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    Yes Chuck. I don't think those are RG6 and all copper though. When they're bundled like that, IMO it makes it easier and more elegant to run the pull through the studs and besides, now you don't have to agonize if the lengths are the same, give or take a couple of inches. If all you're going to use this cable for is running the DVD to the display and let's say your distances are around 50 feet or so, it won't make a hill of beans difference if you're running RG59 or RG6. I don't know what the attenuation losses are for the mini coax that you linked to but Belden ought to have that info somewhere. Hang in there, you're getting it!
     
  15. Chuck Paskovics

    Chuck Paskovics Stunt Coordinator

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    Slowly...but surely!

    My inwall length will only be 18-20'. I'll try to find the appropriate bundled cable. Any recommendations? Here is a belden that is 100% copper (at least I think that is what the spec said):

    http://www.hometech.com/techwire/coax.html#BE-7787A
     
  16. Chu Gai

    Chu Gai Lead Actor

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    Not really Chuck. I'd tend to stick with a brand name and whether that brand name was Belden, Canare, Mogami, Liberty, or something else, it wouldn't matter much to me. The specs on these cables bounce around a bit and for your purposes it doesn't matter much at all. It's like saying is it easier to park in a 50 foot spot or a 55 foot spot. Either way it's more than you'll ever need. The reason I suggest some of the brand names is because if I wanted to, I could find an applications person who'd guide me and maybe answer questions I hadn't thought of asking. That's why I urged you to contact Belden and gave you Lampen's name. Assuming he still works there, he's one of the good guys.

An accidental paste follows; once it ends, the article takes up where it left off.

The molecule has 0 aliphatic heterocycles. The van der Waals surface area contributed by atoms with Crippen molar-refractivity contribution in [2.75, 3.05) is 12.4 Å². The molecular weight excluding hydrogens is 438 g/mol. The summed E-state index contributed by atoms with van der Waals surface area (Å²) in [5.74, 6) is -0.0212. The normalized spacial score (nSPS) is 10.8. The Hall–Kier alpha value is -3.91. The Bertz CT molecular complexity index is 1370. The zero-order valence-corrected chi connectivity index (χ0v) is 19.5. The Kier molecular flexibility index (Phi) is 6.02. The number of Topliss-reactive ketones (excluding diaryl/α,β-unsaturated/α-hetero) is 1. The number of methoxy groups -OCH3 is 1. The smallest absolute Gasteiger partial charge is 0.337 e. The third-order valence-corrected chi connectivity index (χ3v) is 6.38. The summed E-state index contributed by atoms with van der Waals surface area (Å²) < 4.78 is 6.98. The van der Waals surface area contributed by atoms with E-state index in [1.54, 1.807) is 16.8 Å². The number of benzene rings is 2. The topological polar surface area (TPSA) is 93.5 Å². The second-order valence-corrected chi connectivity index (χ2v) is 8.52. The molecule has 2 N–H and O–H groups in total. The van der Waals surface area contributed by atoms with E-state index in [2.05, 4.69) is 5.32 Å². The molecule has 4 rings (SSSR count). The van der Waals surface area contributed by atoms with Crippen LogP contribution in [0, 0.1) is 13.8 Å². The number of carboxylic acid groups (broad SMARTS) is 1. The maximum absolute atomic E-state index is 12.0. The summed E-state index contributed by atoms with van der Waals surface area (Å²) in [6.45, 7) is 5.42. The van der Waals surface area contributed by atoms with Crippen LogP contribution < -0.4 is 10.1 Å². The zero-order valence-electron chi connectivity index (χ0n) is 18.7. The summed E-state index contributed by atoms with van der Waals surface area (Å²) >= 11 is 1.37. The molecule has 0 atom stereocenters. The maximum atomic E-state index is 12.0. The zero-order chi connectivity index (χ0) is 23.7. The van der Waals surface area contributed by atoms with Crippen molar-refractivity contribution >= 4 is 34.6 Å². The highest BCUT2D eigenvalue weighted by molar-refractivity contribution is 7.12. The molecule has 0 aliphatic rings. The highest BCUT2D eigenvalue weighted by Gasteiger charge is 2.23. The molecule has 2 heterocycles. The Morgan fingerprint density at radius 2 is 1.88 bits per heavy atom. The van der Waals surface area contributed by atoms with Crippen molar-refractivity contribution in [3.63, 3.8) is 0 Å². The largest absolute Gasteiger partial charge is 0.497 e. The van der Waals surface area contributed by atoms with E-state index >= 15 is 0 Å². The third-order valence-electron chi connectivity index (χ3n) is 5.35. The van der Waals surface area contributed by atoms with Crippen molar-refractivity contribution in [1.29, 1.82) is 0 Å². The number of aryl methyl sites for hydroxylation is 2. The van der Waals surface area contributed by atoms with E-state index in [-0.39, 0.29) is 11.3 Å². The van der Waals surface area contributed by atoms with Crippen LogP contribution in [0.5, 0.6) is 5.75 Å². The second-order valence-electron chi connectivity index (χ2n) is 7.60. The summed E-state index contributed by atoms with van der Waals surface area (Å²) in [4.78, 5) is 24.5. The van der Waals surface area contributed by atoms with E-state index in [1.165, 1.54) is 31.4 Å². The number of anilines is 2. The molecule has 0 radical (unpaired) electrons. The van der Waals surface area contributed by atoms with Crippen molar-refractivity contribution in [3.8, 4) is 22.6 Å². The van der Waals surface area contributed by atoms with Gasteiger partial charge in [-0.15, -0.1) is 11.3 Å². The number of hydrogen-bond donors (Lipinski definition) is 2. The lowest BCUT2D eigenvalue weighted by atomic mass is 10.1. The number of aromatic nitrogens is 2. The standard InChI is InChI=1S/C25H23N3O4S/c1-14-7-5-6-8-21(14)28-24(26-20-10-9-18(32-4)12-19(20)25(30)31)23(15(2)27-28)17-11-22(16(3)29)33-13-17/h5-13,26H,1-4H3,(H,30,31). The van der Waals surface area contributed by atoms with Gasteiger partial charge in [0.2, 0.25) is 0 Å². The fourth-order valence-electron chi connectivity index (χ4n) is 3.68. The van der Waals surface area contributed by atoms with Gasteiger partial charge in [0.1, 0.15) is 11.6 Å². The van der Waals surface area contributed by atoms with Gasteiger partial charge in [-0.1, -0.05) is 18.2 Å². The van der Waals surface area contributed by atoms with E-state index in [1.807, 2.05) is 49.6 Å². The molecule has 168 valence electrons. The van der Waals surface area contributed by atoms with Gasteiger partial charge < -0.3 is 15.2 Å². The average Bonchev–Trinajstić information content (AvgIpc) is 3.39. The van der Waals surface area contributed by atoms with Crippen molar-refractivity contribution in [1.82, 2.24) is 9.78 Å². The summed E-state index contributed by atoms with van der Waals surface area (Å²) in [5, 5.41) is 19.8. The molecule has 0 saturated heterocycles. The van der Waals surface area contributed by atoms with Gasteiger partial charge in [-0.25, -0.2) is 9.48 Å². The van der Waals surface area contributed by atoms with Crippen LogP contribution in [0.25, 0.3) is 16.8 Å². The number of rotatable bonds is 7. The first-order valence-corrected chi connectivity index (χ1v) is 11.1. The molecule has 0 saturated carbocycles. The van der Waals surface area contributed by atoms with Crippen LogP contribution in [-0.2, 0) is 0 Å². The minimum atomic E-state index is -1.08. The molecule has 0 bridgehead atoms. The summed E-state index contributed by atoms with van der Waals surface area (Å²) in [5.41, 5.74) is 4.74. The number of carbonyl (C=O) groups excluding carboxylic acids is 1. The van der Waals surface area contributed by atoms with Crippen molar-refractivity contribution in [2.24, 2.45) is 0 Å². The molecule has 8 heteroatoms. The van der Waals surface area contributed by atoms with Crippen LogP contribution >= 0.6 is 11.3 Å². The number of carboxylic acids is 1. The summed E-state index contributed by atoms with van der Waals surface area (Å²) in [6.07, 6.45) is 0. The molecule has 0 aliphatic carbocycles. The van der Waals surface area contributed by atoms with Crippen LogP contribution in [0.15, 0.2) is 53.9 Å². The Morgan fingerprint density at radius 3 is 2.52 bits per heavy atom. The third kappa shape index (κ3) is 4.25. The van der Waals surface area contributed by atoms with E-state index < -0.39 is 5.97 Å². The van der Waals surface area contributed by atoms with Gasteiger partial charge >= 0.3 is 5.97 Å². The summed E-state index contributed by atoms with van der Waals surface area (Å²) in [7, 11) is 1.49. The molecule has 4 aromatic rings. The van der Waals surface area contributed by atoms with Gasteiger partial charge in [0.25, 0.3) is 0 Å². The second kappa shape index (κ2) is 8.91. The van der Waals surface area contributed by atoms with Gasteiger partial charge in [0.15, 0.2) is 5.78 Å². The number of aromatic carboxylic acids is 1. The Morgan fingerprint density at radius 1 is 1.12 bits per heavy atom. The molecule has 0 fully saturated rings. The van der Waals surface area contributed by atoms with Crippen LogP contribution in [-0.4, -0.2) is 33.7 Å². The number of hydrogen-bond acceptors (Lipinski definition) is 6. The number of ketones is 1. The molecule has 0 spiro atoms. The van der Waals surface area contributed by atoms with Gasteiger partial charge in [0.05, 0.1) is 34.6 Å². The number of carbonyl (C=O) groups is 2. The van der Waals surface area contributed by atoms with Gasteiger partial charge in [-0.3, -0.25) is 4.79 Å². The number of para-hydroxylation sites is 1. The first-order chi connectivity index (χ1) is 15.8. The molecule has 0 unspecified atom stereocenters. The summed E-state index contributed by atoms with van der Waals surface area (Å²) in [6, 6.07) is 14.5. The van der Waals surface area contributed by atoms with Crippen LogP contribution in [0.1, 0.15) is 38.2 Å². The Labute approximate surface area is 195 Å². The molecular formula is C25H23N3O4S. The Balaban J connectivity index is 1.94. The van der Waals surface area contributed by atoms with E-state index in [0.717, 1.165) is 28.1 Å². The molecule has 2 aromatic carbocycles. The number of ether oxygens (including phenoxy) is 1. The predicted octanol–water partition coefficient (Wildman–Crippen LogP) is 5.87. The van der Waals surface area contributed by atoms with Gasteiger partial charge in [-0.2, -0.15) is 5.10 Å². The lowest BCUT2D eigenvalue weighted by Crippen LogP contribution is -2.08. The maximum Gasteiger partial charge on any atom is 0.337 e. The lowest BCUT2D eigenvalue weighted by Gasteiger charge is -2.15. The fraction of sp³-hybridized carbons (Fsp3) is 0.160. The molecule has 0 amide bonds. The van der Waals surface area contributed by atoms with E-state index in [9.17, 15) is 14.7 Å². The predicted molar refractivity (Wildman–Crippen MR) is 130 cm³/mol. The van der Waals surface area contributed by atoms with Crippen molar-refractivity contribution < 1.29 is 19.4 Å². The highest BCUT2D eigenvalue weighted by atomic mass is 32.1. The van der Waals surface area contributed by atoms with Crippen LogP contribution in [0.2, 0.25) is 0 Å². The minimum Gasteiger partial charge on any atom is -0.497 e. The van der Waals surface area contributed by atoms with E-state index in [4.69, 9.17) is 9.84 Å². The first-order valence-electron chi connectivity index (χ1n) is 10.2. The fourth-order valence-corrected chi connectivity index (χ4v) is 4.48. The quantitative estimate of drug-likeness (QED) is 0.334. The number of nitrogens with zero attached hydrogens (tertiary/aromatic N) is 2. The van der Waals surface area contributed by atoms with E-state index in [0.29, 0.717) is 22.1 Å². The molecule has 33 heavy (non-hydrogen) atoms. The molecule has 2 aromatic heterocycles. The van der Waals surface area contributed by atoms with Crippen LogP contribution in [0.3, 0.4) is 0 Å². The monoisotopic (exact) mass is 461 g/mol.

Offhand though, it seems to me the link you provided is a good choice. You might want to either do a search or maybe make a separate post to see what people's experience with this particular cable has been with regards to putting connectors on. It's been a while for me and I'm just not up on it. Maybe the DIY forum. Maybe ask Belden. You'll get it!
     
  17. Shannon W

    Shannon W Stunt Coordinator

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    Where can I fine the Wall plate that has the BNC Connector "Female" on one end and the RCA connector on the other? Thanks! Shannon
     
  18. Chuck Paskovics

    Chuck Paskovics Stunt Coordinator

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    I haven't seen any of those on the sites i've been to, but that doesn't mean they are not out there. I thought about doing that at first, but then decided I wanted a stronger connection and went with the BNC-BNC jack, and bought cables with RCA-BNC ends.
     
  19. Chu Gai

    Chu Gai Lead Actor

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    You might try places like PartsExpress or even CableOrganizer. If you get lost on their sites, just call them.